Mario Batali serving roast pig, which, from a previous appearance at his house in northern Michigan, I knew I would enjoy immensely. Dave Pasternack from New York City's Esca roasting and grilling octopus, which I knew from co-writing his about-to-come-out cookbook, was just about the most delicious tentacled morsel of food you could eat. And the hospitality of Batali partner Joe Bastianich, who apparently lives large on a few acres of prime real estate in suburban Connecticut.
The first mistake I made was emailing Mario to see if he was really leaving Del Posto at 10 in the morning to go to the party. I had previously e-mailed him asking if I could get a ride to the event.
From: Mario Batali (sent via Blackberry)
To: Ed Levine
yes, we really are. so cmon down (in case we run late or it gets complicated!!) see you at posto at 955!! xom
Of course this meant we were going to be getting to the party an hour before it started. Oh, well, I thought to myself. I have my Treo. I can just work for an hour in suburban splendor.
Two hotel pans full of beautiful pork barbecue, Batali-style, smoked in the kitchen of Del Posto had been trucked up for the event. They were inside, in Joe's oven, being heated. Mario had brought three containers of his incomparable salsa verde, a combination of mint, capers, anchovy, parsley, mustard, and a few other things, that makes anything taste good, and a few bottles of his just-released NASCAR barbecue sauce, split evenly between the kind of hot and the really hot varieties.
Next to the table were four huge bags of irregularly shaped Sullivan Street Bakery ciabatta rolls. They were supposed to have been split at Del Posto before they began their journey to Joe's house. They were not, and someone had to split those thousand rolls before the guests arrived in an hour.
"Dude," Mario said, "you ready to split the rolls?"
I believe this was the definition of a rhetorical question. Mario handed me a really sharp knife, and in the absence of a cutting board, showed me how to split the rolls 85 percent of the way through by placing each one of them between my thumb and forefinger and slicing away (see photo, top).
Joe came by and said, "Dude, you are going to cut your finger. I'm going to get you a cutting board." At which point he disappeared, not be seen or heard from for an hour.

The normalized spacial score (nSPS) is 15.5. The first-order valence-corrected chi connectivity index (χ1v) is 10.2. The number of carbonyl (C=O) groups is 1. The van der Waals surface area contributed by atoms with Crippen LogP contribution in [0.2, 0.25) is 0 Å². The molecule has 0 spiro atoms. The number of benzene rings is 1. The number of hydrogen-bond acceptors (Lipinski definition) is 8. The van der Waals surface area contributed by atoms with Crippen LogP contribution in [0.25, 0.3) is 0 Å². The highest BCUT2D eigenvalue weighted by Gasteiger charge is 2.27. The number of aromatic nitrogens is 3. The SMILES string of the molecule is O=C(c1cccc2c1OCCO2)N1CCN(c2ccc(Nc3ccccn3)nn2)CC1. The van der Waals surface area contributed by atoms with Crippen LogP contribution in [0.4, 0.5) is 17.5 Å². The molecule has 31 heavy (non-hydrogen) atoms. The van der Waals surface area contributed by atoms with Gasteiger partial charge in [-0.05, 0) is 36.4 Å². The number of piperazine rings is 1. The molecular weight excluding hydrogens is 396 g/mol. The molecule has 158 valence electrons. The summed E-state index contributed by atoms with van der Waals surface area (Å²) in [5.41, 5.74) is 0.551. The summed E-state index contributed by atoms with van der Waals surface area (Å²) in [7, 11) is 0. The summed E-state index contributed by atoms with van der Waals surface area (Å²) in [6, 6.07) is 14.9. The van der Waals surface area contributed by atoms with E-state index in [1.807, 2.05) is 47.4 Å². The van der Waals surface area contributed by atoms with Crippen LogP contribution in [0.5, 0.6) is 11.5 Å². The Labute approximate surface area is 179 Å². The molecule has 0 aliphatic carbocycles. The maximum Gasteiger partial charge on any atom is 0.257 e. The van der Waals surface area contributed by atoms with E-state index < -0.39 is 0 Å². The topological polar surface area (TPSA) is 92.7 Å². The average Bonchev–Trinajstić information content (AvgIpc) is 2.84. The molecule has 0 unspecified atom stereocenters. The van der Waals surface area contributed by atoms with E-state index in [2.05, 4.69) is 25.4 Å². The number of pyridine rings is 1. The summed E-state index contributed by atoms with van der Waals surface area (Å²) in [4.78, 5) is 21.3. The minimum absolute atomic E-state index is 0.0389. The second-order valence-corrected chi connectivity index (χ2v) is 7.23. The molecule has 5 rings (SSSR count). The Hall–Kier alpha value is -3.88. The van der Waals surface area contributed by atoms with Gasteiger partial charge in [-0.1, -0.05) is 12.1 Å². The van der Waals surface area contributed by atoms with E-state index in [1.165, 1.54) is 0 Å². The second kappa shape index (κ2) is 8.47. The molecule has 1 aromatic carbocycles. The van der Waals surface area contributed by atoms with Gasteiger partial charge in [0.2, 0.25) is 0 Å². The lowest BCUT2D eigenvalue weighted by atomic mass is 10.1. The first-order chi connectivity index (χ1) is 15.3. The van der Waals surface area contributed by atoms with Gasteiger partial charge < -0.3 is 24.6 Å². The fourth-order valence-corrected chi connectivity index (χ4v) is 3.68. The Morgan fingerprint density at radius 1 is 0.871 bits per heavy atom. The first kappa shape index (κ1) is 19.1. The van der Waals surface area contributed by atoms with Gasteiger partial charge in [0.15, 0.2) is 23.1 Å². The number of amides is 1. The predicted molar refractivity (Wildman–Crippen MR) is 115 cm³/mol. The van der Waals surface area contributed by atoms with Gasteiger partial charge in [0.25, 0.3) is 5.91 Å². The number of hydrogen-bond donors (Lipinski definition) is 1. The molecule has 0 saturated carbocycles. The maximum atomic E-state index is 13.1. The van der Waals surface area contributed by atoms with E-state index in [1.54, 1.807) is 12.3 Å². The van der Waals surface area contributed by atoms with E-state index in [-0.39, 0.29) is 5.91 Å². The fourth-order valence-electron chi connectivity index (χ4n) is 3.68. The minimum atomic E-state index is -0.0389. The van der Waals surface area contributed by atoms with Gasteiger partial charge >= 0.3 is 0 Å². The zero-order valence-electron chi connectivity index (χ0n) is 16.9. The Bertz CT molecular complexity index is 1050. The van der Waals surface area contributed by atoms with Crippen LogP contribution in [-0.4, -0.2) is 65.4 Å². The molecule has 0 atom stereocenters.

One guest handed Mario his cell phone and asked Mario to say happy birthday to his mother. Mario obliged without complaint. "Happy Birthday, Mom," he said into the phone. "Your son is having a great time. But next year you should come to the party."
Unsurprisingly no one was asking Mario's sous-chef, risking digits if not life and limb while cutting irregularly shaped rolls without a cutting board, to have a picture taken or wish happy birthday to an absent family member. I did manage to sneak one of the pork sandwiches, and it was killer. The pork was incredibly tender and juicy, and just smoky enough. The salsa verde was the pièce de résistance. The NASCAR Barbecue Sauce was tasty but unnecessary.
An hour into the party, I had cut through just about all 1,000 rolls without incident. I was really proud of myself, and I started thinking, This sous-chefing stuff is all right. It's not that hard. It was kind of a picnic. I imagined asking Mario to bone a box of quail next.
There were less than ten rolls left to cut when it happened: The knife slipped off its point of entry into the roll and sliced my thumb. Blood started spurting out of it. "Shit!" I yelled, and threw down the knife. It missed Mario's clog-clad foot by an inch. I was using a napkin to apply pressure to the thumb to stop the bleeding.
Mario looked up from his kibitzing. "Dude, watch the knife," he said. "In any kitchen I've ever worked in, cutting your fingers is just part of the gig. No screaming allowed."
"Now, finish the rolls," he said, with a knowing half-smile.